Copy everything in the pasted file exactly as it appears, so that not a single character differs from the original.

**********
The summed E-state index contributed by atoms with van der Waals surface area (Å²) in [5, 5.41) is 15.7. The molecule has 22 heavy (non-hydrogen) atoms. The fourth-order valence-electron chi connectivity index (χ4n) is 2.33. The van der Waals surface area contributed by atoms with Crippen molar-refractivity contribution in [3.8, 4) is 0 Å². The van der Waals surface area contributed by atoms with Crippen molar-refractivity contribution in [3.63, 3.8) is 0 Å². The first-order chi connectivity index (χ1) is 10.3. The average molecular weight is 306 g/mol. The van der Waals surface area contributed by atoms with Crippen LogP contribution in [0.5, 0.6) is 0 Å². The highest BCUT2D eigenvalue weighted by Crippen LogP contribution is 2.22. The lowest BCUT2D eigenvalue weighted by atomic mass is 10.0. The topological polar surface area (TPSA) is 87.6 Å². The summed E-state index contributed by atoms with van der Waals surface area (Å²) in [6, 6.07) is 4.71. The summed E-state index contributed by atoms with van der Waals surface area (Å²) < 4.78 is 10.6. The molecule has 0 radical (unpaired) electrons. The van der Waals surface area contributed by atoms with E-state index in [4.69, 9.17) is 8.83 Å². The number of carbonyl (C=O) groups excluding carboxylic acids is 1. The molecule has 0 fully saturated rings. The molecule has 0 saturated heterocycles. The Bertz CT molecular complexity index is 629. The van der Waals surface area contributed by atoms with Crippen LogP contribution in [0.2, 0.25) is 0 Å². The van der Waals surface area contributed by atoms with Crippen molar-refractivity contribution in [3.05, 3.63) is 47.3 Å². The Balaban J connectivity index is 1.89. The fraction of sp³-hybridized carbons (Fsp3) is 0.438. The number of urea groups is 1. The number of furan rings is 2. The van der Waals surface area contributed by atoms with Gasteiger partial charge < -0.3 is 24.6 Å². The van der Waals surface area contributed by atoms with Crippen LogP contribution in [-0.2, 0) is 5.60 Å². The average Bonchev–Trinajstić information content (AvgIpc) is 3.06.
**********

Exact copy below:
The summed E-state index contributed by atoms with van der Waals surface area (Å²) in [5, 5.41) is 15.7. The molecule has 22 heavy (non-hydrogen) atoms. The fourth-order valence-electron chi connectivity index (χ4n) is 2.33. The van der Waals surface area contributed by atoms with Crippen molar-refractivity contribution in [3.8, 4) is 0 Å². The van der Waals surface area contributed by atoms with Crippen molar-refractivity contribution in [3.63, 3.8) is 0 Å². The first-order chi connectivity index (χ1) is 10.3. The average molecular weight is 306 g/mol. The van der Waals surface area contributed by atoms with Crippen LogP contribution in [0.5, 0.6) is 0 Å². The highest BCUT2D eigenvalue weighted by Crippen LogP contribution is 2.22. The lowest BCUT2D eigenvalue weighted by atomic mass is 10.0. The topological polar surface area (TPSA) is 87.6 Å². The summed E-state index contributed by atoms with van der Waals surface area (Å²) in [6, 6.07) is 4.71. The summed E-state index contributed by atoms with van der Waals surface area (Å²) < 4.78 is 10.6. The molecule has 0 radical (unpaired) electrons. The van der Waals surface area contributed by atoms with E-state index in [4.69, 9.17) is 8.83 Å². The number of carbonyl (C=O) groups excluding carboxylic acids is 1. The molecule has 0 fully saturated rings. The molecule has 0 saturated heterocycles. The Bertz CT molecular complexity index is 629. The van der Waals surface area contributed by atoms with Crippen LogP contribution in [0.2, 0.25) is 0 Å². The van der Waals surface area contributed by atoms with Crippen molar-refractivity contribution in [3.05, 3.63) is 47.3 Å². The Balaban J connectivity index is 1.89. The fraction of sp³-hybridized carbons (Fsp3) is 0.438. The number of urea groups is 1. The number of furan rings is 2. The van der Waals surface area contributed by atoms with Gasteiger partial charge < -0.3 is 24.6 Å². The van der Waals surface area contributed by atoms with Crippen LogP contribution in [-0.2, 0) is 5.60 Å². The average Bonchev–Trinajstić information content (AvgIpc) is 3.06.